• Why does this question have a bounty anyway? – Kevin H. Lin Nov 21 '09 at 17:33

In modal logic there is a particularly simple formula, called McKinsey formula: ◻⋄p→⋄◻p. It is so simple, yet it defines a frame property which cannot be expressed in first-order logic.

Also, with the right selection of other formulas, it gives rise to frame incompleteness examples (logics that are consistent, but are not logics of any class of frames whatsoever).

RSA

(From the Wikipedia article) In cryptography, RSA (which stands for Rivest, Shamir and Adleman) is an algorithm for public-key cryptography. It is the first algorithm known to be suitable for signing as well as encryption, and was one of the first great advances in public key cryptography. RSA is widely used in electronic commerce protocols, and is believed to be secure given sufficiently long keys and the use of up-to-date implementations.

Turing machines (1937) and Boolean circuits: the primary models for digital computers.

Universal Quantum computers, and quantum Turing machines (Deutsch, 1985).

The ring of Gaussian integers Z[i] is a fundamental example of a ring of integers extending Z. Many early results in number theory were motivated by understanding and generalizing properties exhibited by Z[i] and its relationship with Z.

The Riemann zeta function is the fundamental example of a Dirichlet L-series. It is central in analytic number theory.

• (I think we had it this example before.) – Gil Kalai Jan 13 '10 at 19:59
• Ah, I see it now in the real and complex analysis section. It seems a curious omission in the number theory section, as well as the modular function $j(\tau)$ or the Dedekind eta function. Some of my suggestions for this question are not designed to be new examples to many mathematicians. They indicate that I think those examples are fundamental, which might not be as obvious to mathematicians outside those fields. – Douglas Zare Jan 14 '10 at 9:21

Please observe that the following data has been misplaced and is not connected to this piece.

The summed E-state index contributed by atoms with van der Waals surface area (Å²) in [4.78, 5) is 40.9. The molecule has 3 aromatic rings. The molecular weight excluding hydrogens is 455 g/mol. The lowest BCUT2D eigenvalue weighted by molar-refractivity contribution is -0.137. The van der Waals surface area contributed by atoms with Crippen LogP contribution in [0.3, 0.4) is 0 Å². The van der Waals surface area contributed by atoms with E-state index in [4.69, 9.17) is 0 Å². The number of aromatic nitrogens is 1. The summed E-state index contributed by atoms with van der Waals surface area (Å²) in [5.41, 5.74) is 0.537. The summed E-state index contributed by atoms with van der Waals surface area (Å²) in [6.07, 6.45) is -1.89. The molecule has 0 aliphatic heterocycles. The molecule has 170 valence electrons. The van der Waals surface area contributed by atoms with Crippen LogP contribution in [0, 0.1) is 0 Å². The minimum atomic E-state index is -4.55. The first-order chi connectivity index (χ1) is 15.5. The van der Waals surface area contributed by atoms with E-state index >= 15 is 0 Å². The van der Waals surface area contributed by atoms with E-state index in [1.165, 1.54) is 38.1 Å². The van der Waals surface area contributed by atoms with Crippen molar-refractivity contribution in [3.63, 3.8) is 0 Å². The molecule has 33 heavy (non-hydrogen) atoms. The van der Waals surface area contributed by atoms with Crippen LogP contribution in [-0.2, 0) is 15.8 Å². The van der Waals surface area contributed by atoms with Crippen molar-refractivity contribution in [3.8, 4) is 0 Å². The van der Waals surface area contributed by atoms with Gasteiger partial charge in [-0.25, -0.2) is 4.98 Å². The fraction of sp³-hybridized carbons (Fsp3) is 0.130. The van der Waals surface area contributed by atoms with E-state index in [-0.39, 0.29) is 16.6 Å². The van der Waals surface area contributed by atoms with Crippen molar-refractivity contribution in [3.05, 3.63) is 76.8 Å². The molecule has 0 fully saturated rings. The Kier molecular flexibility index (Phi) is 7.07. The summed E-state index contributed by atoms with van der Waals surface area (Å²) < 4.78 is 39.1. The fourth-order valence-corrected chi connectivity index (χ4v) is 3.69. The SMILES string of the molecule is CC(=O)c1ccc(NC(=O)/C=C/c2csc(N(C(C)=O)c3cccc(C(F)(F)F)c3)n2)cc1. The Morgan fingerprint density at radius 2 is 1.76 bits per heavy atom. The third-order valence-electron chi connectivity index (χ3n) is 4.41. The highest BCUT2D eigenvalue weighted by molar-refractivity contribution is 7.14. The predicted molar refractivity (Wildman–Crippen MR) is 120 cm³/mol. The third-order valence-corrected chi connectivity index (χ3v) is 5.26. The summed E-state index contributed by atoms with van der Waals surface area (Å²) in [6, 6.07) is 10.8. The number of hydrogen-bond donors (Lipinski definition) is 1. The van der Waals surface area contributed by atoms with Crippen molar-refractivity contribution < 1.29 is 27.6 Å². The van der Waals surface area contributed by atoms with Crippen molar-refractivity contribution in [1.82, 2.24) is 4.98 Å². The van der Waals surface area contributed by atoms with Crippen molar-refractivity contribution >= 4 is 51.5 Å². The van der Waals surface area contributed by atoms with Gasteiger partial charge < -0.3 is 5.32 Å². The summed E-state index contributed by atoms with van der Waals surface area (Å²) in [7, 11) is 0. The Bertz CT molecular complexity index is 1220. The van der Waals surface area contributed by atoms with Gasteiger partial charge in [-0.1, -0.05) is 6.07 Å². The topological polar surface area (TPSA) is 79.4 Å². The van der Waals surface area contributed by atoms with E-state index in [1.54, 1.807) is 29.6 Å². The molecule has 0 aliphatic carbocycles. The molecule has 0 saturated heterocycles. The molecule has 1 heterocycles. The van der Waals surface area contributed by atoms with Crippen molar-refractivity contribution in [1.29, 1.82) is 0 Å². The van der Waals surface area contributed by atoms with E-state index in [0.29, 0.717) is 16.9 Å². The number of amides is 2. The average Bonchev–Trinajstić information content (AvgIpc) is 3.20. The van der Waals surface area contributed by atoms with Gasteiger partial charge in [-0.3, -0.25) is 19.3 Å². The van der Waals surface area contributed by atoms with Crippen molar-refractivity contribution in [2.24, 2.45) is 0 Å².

• Explaining how examples already mentioned are fundamental can be very useful! Note that you can freely edit existing answers. – Gil Kalai Jan 15 '10 at 8:40
• Actually, I can't edit them. – Douglas Zare Jan 15 '10 at 9:41

The Sorgenfrey line is an example that has motivated a lot of research in general topology, mostly generalized metric properties and ordered space theory. It's an example of a hereditary normal space with non-normal square, it is separable, Lindelöf, first countable, but not second countable; a generalized ordered space that is not orderable, and many more.

Hyperbolic toral automorphisms (viz. the cat map and its generalizations) are the fundamental examples of Anosov diffeomorphisms, and their suspensions are the fundamental examples of Anosov flows. This is because they are "structurally stable", i.e. small perturbations preserve the Anosov property and any Anosov diffeomorphism on a torus is topologically conjugate to a hyperbolic toral automorphism. I am actually not even aware of any other concrete examples of Anosov dynamics other than those derived from geodesic flows on hyperbolic spaces.